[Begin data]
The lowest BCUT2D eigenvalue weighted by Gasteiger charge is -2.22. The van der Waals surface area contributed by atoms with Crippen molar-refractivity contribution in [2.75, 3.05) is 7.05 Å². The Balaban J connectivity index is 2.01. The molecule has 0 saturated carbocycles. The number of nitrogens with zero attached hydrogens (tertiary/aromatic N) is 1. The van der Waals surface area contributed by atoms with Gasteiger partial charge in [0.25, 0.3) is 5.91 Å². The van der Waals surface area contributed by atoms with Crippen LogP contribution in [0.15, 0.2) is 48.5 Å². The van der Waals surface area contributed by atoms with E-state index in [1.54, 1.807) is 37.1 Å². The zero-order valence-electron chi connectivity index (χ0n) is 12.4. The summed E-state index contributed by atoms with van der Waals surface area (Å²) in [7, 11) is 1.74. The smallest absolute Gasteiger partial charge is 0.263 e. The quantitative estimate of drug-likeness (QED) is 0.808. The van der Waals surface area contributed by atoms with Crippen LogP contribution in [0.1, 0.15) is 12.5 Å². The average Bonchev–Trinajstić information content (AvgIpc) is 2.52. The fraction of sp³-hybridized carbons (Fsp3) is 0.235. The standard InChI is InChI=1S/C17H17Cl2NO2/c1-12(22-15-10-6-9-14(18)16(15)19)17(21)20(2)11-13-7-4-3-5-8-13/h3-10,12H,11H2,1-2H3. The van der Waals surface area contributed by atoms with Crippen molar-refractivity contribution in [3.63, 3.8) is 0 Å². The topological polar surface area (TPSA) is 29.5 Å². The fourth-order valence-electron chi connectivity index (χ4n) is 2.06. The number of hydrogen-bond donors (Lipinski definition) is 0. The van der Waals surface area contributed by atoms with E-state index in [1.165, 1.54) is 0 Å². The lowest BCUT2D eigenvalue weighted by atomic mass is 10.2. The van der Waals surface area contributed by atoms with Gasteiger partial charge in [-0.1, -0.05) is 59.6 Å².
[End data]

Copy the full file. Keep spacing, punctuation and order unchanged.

The lowest BCUT2D eigenvalue weighted by Gasteiger charge is -2.22. The van der Waals surface area contributed by atoms with Crippen molar-refractivity contribution in [2.75, 3.05) is 7.05 Å². The Balaban J connectivity index is 2.01. The molecule has 0 saturated carbocycles. The number of nitrogens with zero attached hydrogens (tertiary/aromatic N) is 1. The van der Waals surface area contributed by atoms with Gasteiger partial charge in [0.25, 0.3) is 5.91 Å². The van der Waals surface area contributed by atoms with Crippen LogP contribution in [0.15, 0.2) is 48.5 Å². The van der Waals surface area contributed by atoms with E-state index in [1.54, 1.807) is 37.1 Å². The zero-order valence-electron chi connectivity index (χ0n) is 12.4. The summed E-state index contributed by atoms with van der Waals surface area (Å²) in [7, 11) is 1.74. The smallest absolute Gasteiger partial charge is 0.263 e. The quantitative estimate of drug-likeness (QED) is 0.808. The van der Waals surface area contributed by atoms with Crippen LogP contribution in [0.1, 0.15) is 12.5 Å². The average Bonchev–Trinajstić information content (AvgIpc) is 2.52. The fraction of sp³-hybridized carbons (Fsp3) is 0.235. The standard InChI is InChI=1S/C17H17Cl2NO2/c1-12(22-15-10-6-9-14(18)16(15)19)17(21)20(2)11-13-7-4-3-5-8-13/h3-10,12H,11H2,1-2H3. The van der Waals surface area contributed by atoms with Crippen molar-refractivity contribution in [3.63, 3.8) is 0 Å². The topological polar surface area (TPSA) is 29.5 Å². The fourth-order valence-electron chi connectivity index (χ4n) is 2.06. The number of hydrogen-bond donors (Lipinski definition) is 0. The van der Waals surface area contributed by atoms with E-state index in [1.165, 1.54) is 0 Å². The lowest BCUT2D eigenvalue weighted by atomic mass is 10.2. The van der Waals surface area contributed by atoms with Gasteiger partial charge in [-0.1, -0.05) is 59.6 Å².